Dr. Zoey Goore
Highlighting the Paradox of Hunger and Obesity

“It’s estimated that 80 percent of health happens outside of a medical facility. To make a difference in our patients’ lives, we need to meet them where they are and improve environments so it’s easy to be healthy,” says Dr. Zoey Goore, a Sacramento-based pediatrician, explaining her reasons for participating in the Champion Provider Fellowship.

What keeps her up at night is the alarming prevalence of hunger and, ironically, obesity that she sees in her young patients. In the Sacramento area, one of the richest agricultural areas in the country, one out of four children experience times during the month when there isn’t enough food to eat. Unfortunately, unhealthy food is the cheapest to buy, which is why she and other health care providers regularly see the paradox of obesity with the realities of hunger. “I now screen my patients for hunger. Five years ago it wouldn’t have crossed my mind,” she says.

Dr. Goore also brings the issue of hunger to the whole community through her innovative Reverse Food Truck. With a community benefits grant from Kaiser Permanente and donations from family and friends, she and her husband Richard purchased a food truck in 2015. The Reverse Food Truck is decorated with large, vibrant, colorful pictures of vegetables and fruits, and the slogan: We don’t make food, we take food.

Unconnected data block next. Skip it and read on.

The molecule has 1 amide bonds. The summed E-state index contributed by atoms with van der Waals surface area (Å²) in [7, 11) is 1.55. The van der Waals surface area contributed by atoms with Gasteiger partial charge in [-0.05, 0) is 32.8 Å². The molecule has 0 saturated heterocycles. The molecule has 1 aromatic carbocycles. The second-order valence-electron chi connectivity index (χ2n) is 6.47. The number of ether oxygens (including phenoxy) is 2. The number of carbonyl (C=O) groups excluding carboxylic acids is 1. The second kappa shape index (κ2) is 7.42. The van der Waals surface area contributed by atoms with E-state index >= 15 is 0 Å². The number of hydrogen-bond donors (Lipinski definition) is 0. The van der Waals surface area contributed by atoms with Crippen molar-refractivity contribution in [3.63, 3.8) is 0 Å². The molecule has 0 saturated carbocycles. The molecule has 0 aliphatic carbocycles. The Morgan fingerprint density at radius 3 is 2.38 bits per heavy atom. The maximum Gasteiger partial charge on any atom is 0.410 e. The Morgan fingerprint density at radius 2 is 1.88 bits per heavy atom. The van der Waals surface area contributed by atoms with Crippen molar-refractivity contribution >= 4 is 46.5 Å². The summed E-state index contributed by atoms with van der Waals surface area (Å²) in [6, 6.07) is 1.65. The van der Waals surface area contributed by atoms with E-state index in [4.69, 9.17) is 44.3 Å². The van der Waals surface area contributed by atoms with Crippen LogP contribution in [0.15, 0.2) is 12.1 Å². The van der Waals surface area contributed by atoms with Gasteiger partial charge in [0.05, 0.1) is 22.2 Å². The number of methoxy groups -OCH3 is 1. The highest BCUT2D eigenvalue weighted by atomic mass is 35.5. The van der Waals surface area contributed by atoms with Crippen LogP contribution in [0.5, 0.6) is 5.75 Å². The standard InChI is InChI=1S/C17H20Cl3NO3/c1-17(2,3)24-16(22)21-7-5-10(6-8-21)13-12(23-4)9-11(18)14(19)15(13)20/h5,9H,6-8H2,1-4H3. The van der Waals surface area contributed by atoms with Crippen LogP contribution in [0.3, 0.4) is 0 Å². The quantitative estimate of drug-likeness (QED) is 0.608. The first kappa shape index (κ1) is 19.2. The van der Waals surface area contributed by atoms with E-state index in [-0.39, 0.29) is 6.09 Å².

“The Champion Provider Fellowship inspired me to call attention to food insecurity through media interviews and discussions with community change leaders, and health care and hunger organizations.”

Dr. Zoey Goore, Sacramento County, Pediatrician

Dr. Goore collects nutritious food from shoppers at farmers markets to donate to food banks, pantries and underserved schools. She tells the story of dropping off fresh fruit at a local school where 100 percent of the children are eligible for free or reduced price lunch. Two girls who helped unload the truck asked if they could each have a peach because they never have fruit at home. “When the girls bit into the fruit, they had the biggest smiles on their faces and went to get their friends to share the rare fruit.”

The Reverse Food Truck earned considerable visibility in local media outlets and online platforms, including KCRA 3, FOX 40, Sacramento Bee, Look Inside KP and Girls on the Grid. Dr. Goore is currently looking for other ways to use the Reverse Food Truck to address food insecurity and to help families.

California Department of Public Health, Champions for Change and UCSF